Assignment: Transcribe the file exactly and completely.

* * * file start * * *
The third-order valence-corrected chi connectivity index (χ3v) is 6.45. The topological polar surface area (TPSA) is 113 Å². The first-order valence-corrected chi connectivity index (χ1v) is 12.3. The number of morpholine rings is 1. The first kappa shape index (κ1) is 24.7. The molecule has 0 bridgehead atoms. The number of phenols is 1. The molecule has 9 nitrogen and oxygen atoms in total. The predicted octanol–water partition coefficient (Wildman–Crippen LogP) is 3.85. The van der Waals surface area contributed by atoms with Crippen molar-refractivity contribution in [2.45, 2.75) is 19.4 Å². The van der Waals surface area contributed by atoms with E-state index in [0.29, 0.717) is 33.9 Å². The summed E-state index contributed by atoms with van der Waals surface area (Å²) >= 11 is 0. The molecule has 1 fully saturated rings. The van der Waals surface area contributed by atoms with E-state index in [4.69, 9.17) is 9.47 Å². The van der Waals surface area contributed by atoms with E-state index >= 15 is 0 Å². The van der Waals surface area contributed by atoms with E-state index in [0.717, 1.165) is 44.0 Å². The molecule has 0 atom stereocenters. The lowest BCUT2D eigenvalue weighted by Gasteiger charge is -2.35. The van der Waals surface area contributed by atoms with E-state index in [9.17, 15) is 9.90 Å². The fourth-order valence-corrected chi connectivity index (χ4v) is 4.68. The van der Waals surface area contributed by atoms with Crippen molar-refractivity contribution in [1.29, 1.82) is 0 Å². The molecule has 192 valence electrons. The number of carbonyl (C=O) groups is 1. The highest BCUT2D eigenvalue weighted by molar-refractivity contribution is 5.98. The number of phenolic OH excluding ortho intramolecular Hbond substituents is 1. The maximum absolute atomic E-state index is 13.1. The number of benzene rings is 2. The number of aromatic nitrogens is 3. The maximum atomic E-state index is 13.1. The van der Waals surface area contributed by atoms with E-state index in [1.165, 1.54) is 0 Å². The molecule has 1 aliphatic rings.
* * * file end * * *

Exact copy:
The third-order valence-corrected chi connectivity index (χ3v) is 6.45. The topological polar surface area (TPSA) is 113 Å². The first-order valence-corrected chi connectivity index (χ1v) is 12.3. The number of morpholine rings is 1. The first kappa shape index (κ1) is 24.7. The molecule has 0 bridgehead atoms. The number of phenols is 1. The molecule has 9 nitrogen and oxygen atoms in total. The predicted octanol–water partition coefficient (Wildman–Crippen LogP) is 3.85. The van der Waals surface area contributed by atoms with Crippen molar-refractivity contribution in [2.45, 2.75) is 19.4 Å². The van der Waals surface area contributed by atoms with E-state index in [0.29, 0.717) is 33.9 Å². The summed E-state index contributed by atoms with van der Waals surface area (Å²) >= 11 is 0. The molecule has 1 fully saturated rings. The van der Waals surface area contributed by atoms with E-state index in [4.69, 9.17) is 9.47 Å². The van der Waals surface area contributed by atoms with E-state index >= 15 is 0 Å². The van der Waals surface area contributed by atoms with E-state index in [0.717, 1.165) is 44.0 Å². The molecule has 0 atom stereocenters. The lowest BCUT2D eigenvalue weighted by Gasteiger charge is -2.35. The van der Waals surface area contributed by atoms with E-state index in [9.17, 15) is 9.90 Å². The fourth-order valence-corrected chi connectivity index (χ4v) is 4.68. The van der Waals surface area contributed by atoms with Crippen molar-refractivity contribution in [1.29, 1.82) is 0 Å². The molecule has 192 valence electrons. The number of carbonyl (C=O) groups is 1. The highest BCUT2D eigenvalue weighted by molar-refractivity contribution is 5.98. The number of phenolic OH excluding ortho intramolecular Hbond substituents is 1. The maximum absolute atomic E-state index is 13.1. The number of benzene rings is 2. The number of aromatic nitrogens is 3. The maximum atomic E-state index is 13.1. The van der Waals surface area contributed by atoms with E-state index in [1.165, 1.54) is 0 Å². The molecule has 1 aliphatic rings.